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Abstract

Philip Jackson’s “The Mimetic and the Transformative: Alternative Outlooks on Teaching” is widely read both inside and outside of philosophy of education circles and courses, and is best known for sketching out the long-standing difference between the mimetic and transformative traditions in teaching. In this paper, I argue that we need to move beyond the mimetic/transformative divide to a new tradition of teaching. I make the case that Jackson’s understanding of assessment and adaptive education are unduly limiting, and that this keeps his thinking bound to a dualism that needs to be reconstructed. Once reconstructed, new possibilities for philosophers of education, teacher educators, and teachers are disclosed.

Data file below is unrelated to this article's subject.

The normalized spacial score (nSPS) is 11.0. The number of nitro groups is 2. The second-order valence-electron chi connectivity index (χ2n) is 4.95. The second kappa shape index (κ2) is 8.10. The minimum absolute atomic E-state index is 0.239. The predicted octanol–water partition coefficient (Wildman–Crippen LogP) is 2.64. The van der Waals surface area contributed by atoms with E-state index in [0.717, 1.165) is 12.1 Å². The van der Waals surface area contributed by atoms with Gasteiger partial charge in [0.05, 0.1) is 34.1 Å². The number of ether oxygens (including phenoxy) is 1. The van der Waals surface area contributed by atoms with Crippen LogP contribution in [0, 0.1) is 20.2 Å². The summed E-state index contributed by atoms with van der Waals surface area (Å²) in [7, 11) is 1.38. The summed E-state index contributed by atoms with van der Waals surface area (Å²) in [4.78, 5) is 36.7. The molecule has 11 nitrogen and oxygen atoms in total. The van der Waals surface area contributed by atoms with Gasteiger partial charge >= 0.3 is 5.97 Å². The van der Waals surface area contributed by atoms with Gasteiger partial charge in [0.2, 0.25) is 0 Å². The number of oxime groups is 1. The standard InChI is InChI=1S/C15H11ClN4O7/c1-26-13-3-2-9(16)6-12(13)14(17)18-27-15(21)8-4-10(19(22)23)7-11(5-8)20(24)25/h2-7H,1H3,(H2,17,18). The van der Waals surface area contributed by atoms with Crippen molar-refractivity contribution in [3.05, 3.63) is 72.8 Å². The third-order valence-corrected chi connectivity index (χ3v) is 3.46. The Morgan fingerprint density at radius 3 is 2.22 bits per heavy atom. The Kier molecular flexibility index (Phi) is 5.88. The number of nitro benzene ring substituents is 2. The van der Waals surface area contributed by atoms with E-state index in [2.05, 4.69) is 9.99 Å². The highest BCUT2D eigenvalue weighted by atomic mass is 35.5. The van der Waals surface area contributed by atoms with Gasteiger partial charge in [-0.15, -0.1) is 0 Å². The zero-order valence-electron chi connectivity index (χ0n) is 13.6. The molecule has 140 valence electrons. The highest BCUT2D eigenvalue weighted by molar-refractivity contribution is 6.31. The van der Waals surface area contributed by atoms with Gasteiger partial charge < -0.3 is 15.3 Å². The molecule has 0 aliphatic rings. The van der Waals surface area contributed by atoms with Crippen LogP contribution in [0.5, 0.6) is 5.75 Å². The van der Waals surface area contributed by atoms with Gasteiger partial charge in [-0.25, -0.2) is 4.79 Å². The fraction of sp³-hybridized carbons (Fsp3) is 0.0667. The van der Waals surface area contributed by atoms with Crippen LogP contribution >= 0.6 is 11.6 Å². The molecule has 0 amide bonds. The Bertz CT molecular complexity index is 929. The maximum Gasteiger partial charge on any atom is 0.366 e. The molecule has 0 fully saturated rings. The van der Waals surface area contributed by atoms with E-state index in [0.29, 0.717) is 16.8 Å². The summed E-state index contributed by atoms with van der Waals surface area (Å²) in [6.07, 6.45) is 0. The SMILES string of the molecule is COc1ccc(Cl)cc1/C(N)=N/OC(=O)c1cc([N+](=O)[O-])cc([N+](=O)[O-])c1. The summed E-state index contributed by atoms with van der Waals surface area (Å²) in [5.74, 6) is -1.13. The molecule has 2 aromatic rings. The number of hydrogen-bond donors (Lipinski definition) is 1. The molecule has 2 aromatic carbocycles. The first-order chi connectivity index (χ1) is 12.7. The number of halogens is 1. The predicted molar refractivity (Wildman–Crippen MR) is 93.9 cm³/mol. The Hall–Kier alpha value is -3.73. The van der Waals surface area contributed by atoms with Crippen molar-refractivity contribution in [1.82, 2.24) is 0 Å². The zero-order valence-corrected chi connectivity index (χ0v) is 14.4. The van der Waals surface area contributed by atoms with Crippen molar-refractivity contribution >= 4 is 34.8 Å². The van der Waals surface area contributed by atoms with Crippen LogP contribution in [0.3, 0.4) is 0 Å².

Project Muse URL

http://muse.jhu.edu/article/663229

Available for download on Saturday, June 06, 2020

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